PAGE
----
“Enough to give them opportunity, but not to induce a sense of complacency,” is how Gavin Oldham, philanthropist and founder of The Share Centre summed it up. Gerald Ratner confessed that it did his children “quite a bit of a good when I was in my wilderness years” following the infamous speech that cost him his job, as their inheritance was no longer assured.
The property tycoon Sir Jack Petchey said his children and grandchildren knew he was a “50:50 man”, explaining: “If they really believe in something and are prepared to raise 50 per cent themselves, then I would consider backing them too.” But the author Lesley Pearse said that beyond help with property and education, she intended to “spend as much as possible”, adding: “If I have to stay in a nursing home, it will be a posh one.”
As you wrangle with this question for yourself, you must determine when and how you intend to pass on wealth to your children. Will you leave a certain sum in trust for your heirs when they turn 18 or will they inherit the bulk of your estate when you die?
Will you choose to invest in the best education money can buy — and perhaps their first home — but then leave them to plough their own financial furrow?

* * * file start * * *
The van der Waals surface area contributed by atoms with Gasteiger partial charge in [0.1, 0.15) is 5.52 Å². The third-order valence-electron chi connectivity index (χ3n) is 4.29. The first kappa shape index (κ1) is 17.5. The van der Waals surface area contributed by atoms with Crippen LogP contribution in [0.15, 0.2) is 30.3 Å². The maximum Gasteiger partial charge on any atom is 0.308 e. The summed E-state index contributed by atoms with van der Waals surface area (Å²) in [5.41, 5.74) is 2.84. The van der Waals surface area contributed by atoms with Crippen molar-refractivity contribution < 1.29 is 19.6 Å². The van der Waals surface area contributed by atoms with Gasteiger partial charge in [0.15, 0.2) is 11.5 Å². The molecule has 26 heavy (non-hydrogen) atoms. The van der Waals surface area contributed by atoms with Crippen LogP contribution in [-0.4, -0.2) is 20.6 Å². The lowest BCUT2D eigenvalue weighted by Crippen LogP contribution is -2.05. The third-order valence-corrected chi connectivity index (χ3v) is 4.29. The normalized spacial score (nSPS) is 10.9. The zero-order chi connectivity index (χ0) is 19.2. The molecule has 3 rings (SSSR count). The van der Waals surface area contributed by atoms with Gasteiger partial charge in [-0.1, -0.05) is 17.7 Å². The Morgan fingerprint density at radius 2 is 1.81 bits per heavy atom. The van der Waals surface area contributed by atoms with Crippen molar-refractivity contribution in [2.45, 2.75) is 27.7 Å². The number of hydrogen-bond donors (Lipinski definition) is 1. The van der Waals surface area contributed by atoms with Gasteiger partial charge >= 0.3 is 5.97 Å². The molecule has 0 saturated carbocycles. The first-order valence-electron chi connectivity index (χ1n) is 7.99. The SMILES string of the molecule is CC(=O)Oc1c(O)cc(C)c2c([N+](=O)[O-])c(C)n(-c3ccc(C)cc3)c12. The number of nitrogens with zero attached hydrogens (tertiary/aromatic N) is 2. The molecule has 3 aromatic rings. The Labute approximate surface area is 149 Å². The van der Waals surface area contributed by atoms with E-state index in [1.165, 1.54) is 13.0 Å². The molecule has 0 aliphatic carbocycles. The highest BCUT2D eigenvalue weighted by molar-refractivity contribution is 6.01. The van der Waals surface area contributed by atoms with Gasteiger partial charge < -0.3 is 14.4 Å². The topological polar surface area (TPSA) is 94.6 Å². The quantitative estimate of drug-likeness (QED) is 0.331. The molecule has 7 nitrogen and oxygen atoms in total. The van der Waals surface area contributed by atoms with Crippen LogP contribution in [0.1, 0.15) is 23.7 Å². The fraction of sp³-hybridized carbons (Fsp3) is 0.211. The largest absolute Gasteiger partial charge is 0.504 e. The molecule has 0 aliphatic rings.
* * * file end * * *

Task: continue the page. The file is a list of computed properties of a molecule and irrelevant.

Warren Buffett has it nailed. “A very rich person should leave his kids enough to do anything but not enough to do nothing,” he once said. How much this will be is almost impossible to answer: somebody whose parents are worth £1bn will be used to a different lifestyle from those with £10m to leave to their children.
Sometimes, the answer can be as simple as understanding your children’s character, says Alexandra Ruffel, a private wealth partner at law firm Irwin Mitchell. “You may have a child who’s lovely, but not the sharpest tool in the box when it comes to finances,” she says. “You have to recognise that.”
And at what age are they ready to inherit? Many trust structures will mature on a child’s 18th birthday, but parents should ask themselves if their teenage children will possess sufficient financial maturity at this age.
“It is a concern of a number of our clients,” says Chris Shepard, a partner in the private client tax department at Smith & Williamson, the accountancy and investment management group.